Fontconfig has a modular design, allowing each font to contribute its own font substitution rules and workarounds, without requiring the maintenance of a large centralised static ruleset. However that also means a single package with broken rules can destabilise font priorities and make them less than awesome.
- try to find a packageset that works and packageset that does not
- compare the output of:
fc-match -s :family=<name>:lang=<loc>in both cases, with <name> the font family you requested and <loc> the target locale.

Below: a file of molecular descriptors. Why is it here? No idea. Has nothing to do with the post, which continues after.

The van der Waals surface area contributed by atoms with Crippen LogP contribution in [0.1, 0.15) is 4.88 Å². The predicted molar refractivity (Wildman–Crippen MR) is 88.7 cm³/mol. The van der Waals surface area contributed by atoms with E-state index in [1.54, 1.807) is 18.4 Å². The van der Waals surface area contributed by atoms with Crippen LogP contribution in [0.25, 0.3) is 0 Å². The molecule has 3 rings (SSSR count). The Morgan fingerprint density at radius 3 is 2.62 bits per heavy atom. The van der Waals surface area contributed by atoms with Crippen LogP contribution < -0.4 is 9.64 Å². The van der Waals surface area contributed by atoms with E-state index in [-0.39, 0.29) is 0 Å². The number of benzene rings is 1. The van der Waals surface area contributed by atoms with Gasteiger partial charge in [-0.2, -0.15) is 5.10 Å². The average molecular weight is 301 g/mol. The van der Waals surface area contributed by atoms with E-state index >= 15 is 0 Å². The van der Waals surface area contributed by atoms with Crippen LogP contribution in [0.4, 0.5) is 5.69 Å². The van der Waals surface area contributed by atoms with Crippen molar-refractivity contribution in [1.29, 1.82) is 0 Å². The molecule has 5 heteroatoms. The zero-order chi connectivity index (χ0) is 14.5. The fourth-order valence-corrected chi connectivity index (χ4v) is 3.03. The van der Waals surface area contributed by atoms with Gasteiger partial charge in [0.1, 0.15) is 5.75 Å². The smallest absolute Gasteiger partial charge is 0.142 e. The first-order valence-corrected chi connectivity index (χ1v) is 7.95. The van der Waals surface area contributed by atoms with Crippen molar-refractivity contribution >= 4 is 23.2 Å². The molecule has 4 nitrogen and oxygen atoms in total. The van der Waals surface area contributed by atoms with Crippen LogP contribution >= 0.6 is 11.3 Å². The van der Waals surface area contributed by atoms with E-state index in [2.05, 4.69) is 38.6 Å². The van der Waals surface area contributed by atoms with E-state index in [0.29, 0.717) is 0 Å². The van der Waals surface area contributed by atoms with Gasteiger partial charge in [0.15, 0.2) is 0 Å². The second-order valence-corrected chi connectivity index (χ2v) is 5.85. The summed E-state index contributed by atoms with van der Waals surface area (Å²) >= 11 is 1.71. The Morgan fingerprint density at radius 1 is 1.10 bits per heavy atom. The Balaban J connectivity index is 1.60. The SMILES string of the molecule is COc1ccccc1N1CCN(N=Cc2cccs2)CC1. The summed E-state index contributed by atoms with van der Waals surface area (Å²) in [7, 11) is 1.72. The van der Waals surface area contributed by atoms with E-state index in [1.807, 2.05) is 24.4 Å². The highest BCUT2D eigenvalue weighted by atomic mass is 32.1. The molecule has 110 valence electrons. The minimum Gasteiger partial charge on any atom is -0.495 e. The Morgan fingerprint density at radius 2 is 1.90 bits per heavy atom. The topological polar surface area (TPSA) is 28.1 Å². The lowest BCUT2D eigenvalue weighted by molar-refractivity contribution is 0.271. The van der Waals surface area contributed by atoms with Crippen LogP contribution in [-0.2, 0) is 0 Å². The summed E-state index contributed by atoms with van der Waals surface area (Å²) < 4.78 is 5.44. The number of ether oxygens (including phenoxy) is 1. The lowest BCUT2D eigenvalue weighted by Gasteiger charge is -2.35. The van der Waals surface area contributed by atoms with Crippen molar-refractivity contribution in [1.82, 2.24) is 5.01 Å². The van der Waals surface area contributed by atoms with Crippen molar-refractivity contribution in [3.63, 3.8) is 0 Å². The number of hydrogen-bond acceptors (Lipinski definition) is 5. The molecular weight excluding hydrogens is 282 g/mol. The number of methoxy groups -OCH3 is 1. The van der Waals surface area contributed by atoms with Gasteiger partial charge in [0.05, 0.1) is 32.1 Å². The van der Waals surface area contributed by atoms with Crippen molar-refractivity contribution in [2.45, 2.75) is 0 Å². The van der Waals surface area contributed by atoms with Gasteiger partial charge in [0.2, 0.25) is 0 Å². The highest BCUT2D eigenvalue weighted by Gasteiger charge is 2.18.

- if necessary, identify more precisely the problem font,
- examine the fontconfig rules shipped with the problem package,
- report your findings.
- default rules provided by fontconfig upstream,
- rules written by Fedora packagers using our own templates: install fontpackages-devel and look in /usr/share/fontconfig/templates/,
- rules written by Fedora packagers without regard for our templates,
- rules written by font projects.
- While trying to:
- workaround KDE/QT fontconfig processing bugs,
- make sure one's font is the default for some languages,
- make sure one's font rendering preferences are default for one font,
- For example sans, serif…
- For example ja-jp, zh, etc.
- Install fontpackages-devel and look in /usr/share/fontconfig/templates/, to check the default fontconfig patterns used in Fedora.